Linked by Thom Holwerda on Mon 20th Feb 2012 11:22 UTC
Hardware, Embedded Systems No matter where you look these days, there's a profound sense here in the west that the people no longer having any tangible control over what our governments do. Sure, we are allowed to vote every once in a while, but effectively, most of our countries are governed by backroom deals and corporate interests. If matters really do get out of hand, how do we fight this? Well, with technology of course!
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RE: Speak for yourself!!!
by ndrw on Mon 20th Feb 2012 13:59 UTC in reply to "Speak for yourself!!!"
ndrw
Member since:
2009-06-30

Democracy only works when voters see both the outcome and the cost of government actions. Do you want more welfare? No problem, and BTW here is your bill (taxes). This automatically prevents the government from spending too much and thus from growing too big. This is good, because once government gets too much power it always starts using it for its own benefits and against the voters. Selling its power to large corporations is only one of the symptoms. At some point it becomes big and powerful enough that it can override voters' decisions, either by media or by force.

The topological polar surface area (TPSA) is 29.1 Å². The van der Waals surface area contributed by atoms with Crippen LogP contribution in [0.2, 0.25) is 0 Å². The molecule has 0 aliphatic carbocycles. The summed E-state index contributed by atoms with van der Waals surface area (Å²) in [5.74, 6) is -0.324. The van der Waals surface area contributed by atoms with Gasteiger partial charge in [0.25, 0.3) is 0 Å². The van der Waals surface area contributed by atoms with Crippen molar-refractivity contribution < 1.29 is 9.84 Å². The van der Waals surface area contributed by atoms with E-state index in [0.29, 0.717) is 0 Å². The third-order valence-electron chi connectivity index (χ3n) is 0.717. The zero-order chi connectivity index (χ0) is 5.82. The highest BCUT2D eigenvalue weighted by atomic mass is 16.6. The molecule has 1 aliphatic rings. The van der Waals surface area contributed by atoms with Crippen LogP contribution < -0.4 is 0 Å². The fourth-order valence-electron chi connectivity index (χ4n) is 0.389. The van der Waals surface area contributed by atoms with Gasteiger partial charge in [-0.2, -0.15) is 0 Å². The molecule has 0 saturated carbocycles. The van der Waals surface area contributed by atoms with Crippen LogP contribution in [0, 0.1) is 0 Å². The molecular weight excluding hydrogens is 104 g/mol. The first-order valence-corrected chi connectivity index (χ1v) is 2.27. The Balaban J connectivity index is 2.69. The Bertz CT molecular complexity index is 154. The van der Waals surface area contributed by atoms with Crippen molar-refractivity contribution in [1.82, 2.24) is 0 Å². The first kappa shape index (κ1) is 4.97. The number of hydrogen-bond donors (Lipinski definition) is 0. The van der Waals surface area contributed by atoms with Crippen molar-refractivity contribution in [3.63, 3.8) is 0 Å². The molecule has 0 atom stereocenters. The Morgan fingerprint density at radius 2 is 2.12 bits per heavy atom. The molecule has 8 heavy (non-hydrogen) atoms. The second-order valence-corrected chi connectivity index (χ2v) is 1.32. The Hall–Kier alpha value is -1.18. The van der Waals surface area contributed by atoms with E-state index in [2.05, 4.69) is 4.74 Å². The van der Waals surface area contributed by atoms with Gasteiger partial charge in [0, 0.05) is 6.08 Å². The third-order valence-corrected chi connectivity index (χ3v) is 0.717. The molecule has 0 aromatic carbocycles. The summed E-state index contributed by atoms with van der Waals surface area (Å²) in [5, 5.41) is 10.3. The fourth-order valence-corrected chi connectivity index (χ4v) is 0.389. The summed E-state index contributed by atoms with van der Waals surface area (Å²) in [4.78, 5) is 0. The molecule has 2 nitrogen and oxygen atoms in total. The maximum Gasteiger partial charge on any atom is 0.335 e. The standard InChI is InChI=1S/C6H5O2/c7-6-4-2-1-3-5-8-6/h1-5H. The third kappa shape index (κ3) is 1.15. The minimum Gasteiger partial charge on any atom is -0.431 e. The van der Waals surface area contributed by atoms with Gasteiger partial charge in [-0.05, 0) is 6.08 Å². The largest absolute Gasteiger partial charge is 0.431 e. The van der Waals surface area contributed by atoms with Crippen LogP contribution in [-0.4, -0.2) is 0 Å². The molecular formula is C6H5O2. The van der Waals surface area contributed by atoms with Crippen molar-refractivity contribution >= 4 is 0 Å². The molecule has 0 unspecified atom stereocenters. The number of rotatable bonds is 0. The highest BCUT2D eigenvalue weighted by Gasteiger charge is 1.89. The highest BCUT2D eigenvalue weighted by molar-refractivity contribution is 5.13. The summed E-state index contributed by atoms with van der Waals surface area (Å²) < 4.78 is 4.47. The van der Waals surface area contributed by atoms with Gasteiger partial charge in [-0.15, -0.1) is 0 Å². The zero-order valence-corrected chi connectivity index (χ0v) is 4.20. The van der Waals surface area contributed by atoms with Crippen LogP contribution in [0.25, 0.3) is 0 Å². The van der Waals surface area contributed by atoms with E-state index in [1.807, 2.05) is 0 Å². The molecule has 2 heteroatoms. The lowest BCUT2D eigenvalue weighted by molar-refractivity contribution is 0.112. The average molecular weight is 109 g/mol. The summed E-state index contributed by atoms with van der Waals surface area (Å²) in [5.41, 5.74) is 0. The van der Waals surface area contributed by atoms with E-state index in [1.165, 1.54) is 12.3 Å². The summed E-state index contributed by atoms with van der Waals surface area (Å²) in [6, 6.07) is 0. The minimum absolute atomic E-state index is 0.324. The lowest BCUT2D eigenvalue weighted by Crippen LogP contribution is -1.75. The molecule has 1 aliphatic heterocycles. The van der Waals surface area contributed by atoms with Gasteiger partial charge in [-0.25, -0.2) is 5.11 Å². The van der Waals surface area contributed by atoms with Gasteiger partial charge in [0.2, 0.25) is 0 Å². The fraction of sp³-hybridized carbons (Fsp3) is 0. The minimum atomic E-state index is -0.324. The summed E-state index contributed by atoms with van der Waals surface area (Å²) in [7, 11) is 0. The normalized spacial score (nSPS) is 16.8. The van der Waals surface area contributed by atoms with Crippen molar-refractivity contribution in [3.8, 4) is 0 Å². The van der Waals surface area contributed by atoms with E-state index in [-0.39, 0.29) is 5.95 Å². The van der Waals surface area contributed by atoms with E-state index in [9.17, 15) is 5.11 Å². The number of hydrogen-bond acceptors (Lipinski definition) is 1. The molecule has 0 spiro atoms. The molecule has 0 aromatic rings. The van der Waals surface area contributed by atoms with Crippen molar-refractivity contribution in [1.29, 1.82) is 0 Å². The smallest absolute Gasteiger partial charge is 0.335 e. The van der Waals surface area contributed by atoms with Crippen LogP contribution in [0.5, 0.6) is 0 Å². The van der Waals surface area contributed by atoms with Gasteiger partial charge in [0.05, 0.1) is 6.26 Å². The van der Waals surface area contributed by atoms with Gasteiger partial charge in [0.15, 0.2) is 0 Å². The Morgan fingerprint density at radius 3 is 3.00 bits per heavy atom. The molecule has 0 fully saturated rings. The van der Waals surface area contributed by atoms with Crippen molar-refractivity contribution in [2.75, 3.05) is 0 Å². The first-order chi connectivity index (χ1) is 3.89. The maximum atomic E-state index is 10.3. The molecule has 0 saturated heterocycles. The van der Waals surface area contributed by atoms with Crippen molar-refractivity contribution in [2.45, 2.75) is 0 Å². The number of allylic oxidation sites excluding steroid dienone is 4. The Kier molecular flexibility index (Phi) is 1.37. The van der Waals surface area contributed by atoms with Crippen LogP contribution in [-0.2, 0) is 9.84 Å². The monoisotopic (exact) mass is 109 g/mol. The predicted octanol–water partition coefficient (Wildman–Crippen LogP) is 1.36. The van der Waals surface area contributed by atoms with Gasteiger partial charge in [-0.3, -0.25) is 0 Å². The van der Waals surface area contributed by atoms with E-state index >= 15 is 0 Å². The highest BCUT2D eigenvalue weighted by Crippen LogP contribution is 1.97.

What we are now suffering from, I think, is the lack of accountability. Governments all over the "western" world are trying to overspend each other going heavily into debt. Debt is such a fantastic tool because voters don't care about it, at least not immediately. The government can spend more, charge less and grow, grow, grow...

That of course wouldn't be possible if developing countries didn't provide us with cheap goods (read: take our inflation away) and at the same time lend us back the money they have just earned. This not only fuels the growth of our governments but it also keeps currency exchange rates unbalanced (if our USD/EUR were going in only one direction - out - that would quickly increase value of the exporters' currencies).

However, I wouldn't blame Saudi Arabia, China or any other country for our tendency of spending more than we have. Ultimately, it was our (government's) choice to borrow and print these money. No one could come to us and force use to borrow money unless we agreed to it.

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